Amazon's real-world bookstore seems like a strange idea at first. Why should an online retailer busy itself with the risks and complications of a brick-and-mortar store — especially when that retailer is credited with nearly singlehandedly bringing down bookstores to begin with?
But the modestly-sized shop does equal duty as community bookstore, product showcase and evangelism platform for everything from Prime to GoodReads. It also puts Amazon within walking distance of rival Microsoft and Apple stores.
The bookstore, which opened Tuesday, is located in the busy University Village outdoor mall in Seattle. It's laid out densely, with books, magazines and comics lining the walls and shelves along the perimeter. At the center is checkout, and a space packed with the latest Kindles, Fire tablets and other Amazon-branded tech for shoppers to play with. Employees inquire gently about Prime membership, or provide help choosing a Kindle model.
"It's a little weird, actually," said one shopper. "It's kind of freaky being 'in' Amazon. But it's nice!"
The prices, the store reminds you every 10 feet or so, are the same as on Amazon.com. And there's no need to worry about shipping, of course.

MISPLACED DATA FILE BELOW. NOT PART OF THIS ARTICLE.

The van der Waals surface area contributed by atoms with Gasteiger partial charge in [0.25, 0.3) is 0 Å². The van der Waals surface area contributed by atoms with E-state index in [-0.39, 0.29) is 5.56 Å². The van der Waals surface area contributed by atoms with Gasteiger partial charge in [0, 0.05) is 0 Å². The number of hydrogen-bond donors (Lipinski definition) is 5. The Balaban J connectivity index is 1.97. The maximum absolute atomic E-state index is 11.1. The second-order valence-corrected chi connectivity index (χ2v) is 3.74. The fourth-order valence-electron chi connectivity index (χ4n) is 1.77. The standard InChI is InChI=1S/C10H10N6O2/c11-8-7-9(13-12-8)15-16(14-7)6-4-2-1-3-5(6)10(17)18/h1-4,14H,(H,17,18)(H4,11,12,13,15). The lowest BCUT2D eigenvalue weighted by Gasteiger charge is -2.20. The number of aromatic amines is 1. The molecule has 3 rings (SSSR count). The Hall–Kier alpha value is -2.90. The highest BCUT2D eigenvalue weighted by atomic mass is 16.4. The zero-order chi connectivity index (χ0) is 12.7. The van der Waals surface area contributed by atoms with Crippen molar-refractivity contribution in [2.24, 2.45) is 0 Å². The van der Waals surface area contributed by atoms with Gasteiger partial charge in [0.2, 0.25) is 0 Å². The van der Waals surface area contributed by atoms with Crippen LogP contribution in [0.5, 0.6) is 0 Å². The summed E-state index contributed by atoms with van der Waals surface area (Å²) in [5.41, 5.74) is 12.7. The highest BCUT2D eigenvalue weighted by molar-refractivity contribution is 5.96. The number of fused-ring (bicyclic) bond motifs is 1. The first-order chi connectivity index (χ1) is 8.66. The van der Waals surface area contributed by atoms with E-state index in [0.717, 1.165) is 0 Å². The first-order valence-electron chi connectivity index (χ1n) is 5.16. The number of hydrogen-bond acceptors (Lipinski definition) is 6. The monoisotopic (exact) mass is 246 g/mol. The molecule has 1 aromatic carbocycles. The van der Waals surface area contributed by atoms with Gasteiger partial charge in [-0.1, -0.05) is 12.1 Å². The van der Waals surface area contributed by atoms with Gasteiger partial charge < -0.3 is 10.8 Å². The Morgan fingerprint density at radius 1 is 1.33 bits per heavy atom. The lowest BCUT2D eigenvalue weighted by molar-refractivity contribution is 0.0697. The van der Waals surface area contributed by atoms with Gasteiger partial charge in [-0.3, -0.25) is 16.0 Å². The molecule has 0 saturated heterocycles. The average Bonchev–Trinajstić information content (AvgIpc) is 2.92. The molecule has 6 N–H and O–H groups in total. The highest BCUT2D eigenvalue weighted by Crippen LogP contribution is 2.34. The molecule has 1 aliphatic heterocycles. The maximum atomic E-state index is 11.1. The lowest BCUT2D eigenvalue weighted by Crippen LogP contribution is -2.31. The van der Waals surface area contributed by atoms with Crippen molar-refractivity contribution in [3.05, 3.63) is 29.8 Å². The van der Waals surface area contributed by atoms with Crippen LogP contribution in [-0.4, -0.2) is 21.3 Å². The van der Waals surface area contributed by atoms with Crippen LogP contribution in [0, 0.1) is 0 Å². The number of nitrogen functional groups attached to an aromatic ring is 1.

"It's nice to have everything facing out," said a woman browsing in science fiction, commenting on the choice to show the covers of books rather than their spines — cutting down on the number that can fit on a shelf. "It's definitely a smaller selection, but it's a good selection."
To that end, while there are the usual categories packed with the most popular titles from Amazon's warehouses — mystery, new releases, cookbooks — there are also a few you might not be familiar with.
Amazon's immense catalog of reviews and other data has allowed them to create highly specific shelves: the best-rated Young Adult fiction of 2014 as voted by GoodReads, for instance, or 4.8-star-and-up books from the last few months. And under nearly every title, a review left by a real live person on Amazon.com.
"Reviews like that are one of the reasons I buy off Amazon. I'm glad they have them here, it's a good idea," a book buyer said.
University Village was once home to an enormous Barnes & Noble, with a much greater selection — not to mention music, movies, and a full cafe — but it shut down several years ago and University Village has been relatively book-less until Amazon moved in.
"I needed to buy a few books and thought, why not get them here, in a real store?" said the review-reliant shopper. "No one does that any more!"
Wondering if one of these stores might be making its way to a shopping center near you? Don't hold your breath — an Amazon representative declined to speculate on whether more physical stores were forthcoming.